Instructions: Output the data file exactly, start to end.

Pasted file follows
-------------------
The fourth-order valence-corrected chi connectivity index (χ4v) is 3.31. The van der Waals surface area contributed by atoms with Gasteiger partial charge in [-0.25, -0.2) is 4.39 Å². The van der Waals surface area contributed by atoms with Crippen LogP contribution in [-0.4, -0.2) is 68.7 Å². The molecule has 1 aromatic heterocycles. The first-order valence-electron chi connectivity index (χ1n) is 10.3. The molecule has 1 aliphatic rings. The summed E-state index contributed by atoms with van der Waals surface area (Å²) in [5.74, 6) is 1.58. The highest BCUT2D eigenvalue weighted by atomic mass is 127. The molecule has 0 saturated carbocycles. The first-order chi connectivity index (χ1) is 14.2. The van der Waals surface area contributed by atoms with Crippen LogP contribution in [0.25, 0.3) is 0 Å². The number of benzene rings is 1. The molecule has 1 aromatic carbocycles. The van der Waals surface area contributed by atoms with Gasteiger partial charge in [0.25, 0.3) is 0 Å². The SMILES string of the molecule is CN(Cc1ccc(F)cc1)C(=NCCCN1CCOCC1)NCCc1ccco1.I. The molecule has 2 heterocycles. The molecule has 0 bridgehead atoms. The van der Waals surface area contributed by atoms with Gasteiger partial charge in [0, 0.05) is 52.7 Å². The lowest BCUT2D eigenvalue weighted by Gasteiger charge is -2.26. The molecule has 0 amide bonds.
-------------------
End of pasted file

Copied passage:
The fourth-order valence-corrected chi connectivity index (χ4v) is 3.31. The van der Waals surface area contributed by atoms with Gasteiger partial charge in [-0.25, -0.2) is 4.39 Å². The van der Waals surface area contributed by atoms with Crippen LogP contribution in [-0.4, -0.2) is 68.7 Å². The molecule has 1 aromatic heterocycles. The first-order valence-electron chi connectivity index (χ1n) is 10.3. The molecule has 1 aliphatic rings. The summed E-state index contributed by atoms with van der Waals surface area (Å²) in [5.74, 6) is 1.58. The highest BCUT2D eigenvalue weighted by atomic mass is 127. The molecule has 0 saturated carbocycles. The first-order chi connectivity index (χ1) is 14.2. The van der Waals surface area contributed by atoms with Crippen LogP contribution in [0.25, 0.3) is 0 Å². The number of benzene rings is 1. The molecule has 1 aromatic carbocycles. The van der Waals surface area contributed by atoms with Gasteiger partial charge in [0.25, 0.3) is 0 Å². The SMILES string of the molecule is CN(Cc1ccc(F)cc1)C(=NCCCN1CCOCC1)NCCc1ccco1.I. The molecule has 2 heterocycles. The molecule has 0 bridgehead atoms. The van der Waals surface area contributed by atoms with Gasteiger partial charge in [0, 0.05) is 52.7 Å². The lowest BCUT2D eigenvalue weighted by Gasteiger charge is -2.26. The molecule has 0 amide bonds.